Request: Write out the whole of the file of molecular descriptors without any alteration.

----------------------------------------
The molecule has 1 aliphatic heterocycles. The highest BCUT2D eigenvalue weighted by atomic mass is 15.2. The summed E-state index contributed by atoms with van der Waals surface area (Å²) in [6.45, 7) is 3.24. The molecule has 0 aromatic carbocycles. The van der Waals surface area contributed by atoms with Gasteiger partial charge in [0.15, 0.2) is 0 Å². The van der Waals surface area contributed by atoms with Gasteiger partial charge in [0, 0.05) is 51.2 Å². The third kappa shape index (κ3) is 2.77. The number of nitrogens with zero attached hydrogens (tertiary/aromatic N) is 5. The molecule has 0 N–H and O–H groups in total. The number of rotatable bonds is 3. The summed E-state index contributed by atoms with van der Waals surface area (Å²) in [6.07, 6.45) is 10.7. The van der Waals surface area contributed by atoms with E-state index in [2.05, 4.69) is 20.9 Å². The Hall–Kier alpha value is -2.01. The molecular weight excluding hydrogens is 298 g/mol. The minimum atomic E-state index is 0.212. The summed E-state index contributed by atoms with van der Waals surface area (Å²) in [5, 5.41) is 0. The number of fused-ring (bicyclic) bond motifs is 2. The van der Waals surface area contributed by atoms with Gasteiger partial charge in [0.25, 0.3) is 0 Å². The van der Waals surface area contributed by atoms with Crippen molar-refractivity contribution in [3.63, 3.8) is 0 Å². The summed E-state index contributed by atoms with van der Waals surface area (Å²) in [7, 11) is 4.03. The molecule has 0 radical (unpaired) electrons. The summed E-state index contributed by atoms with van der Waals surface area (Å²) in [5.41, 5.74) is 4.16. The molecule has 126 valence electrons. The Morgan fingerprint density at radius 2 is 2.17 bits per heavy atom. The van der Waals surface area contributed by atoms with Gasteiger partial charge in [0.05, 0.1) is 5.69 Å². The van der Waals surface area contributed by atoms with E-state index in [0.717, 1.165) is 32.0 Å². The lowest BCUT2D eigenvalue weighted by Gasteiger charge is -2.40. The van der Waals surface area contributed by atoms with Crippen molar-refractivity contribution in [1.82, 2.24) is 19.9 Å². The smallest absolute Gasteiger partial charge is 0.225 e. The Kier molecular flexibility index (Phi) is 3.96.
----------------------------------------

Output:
The molecule has 1 aliphatic heterocycles. The highest BCUT2D eigenvalue weighted by atomic mass is 15.2. The summed E-state index contributed by atoms with van der Waals surface area (Å²) in [6.45, 7) is 3.24. The molecule has 0 aromatic carbocycles. The van der Waals surface area contributed by atoms with Gasteiger partial charge in [0.15, 0.2) is 0 Å². The van der Waals surface area contributed by atoms with Gasteiger partial charge in [0, 0.05) is 51.2 Å². The third kappa shape index (κ3) is 2.77. The number of nitrogens with zero attached hydrogens (tertiary/aromatic N) is 5. The molecule has 0 N–H and O–H groups in total. The number of rotatable bonds is 3. The summed E-state index contributed by atoms with van der Waals surface area (Å²) in [6.07, 6.45) is 10.7. The van der Waals surface area contributed by atoms with E-state index in [2.05, 4.69) is 20.9 Å². The Hall–Kier alpha value is -2.01. The molecular weight excluding hydrogens is 298 g/mol. The minimum atomic E-state index is 0.212. The summed E-state index contributed by atoms with van der Waals surface area (Å²) in [5, 5.41) is 0. The number of fused-ring (bicyclic) bond motifs is 2. The van der Waals surface area contributed by atoms with Gasteiger partial charge in [0.25, 0.3) is 0 Å². The van der Waals surface area contributed by atoms with Crippen molar-refractivity contribution in [3.63, 3.8) is 0 Å². The summed E-state index contributed by atoms with van der Waals surface area (Å²) in [7, 11) is 4.03. The molecule has 0 radical (unpaired) electrons. The summed E-state index contributed by atoms with van der Waals surface area (Å²) in [5.41, 5.74) is 4.16. The molecule has 126 valence electrons. The Morgan fingerprint density at radius 2 is 2.17 bits per heavy atom. The van der Waals surface area contributed by atoms with Gasteiger partial charge in [0.05, 0.1) is 5.69 Å². The van der Waals surface area contributed by atoms with E-state index in [0.717, 1.165) is 32.0 Å². The lowest BCUT2D eigenvalue weighted by Gasteiger charge is -2.40. The van der Waals surface area contributed by atoms with Crippen molar-refractivity contribution in [1.82, 2.24) is 19.9 Å². The smallest absolute Gasteiger partial charge is 0.225 e. The Kier molecular flexibility index (Phi) is 3.96.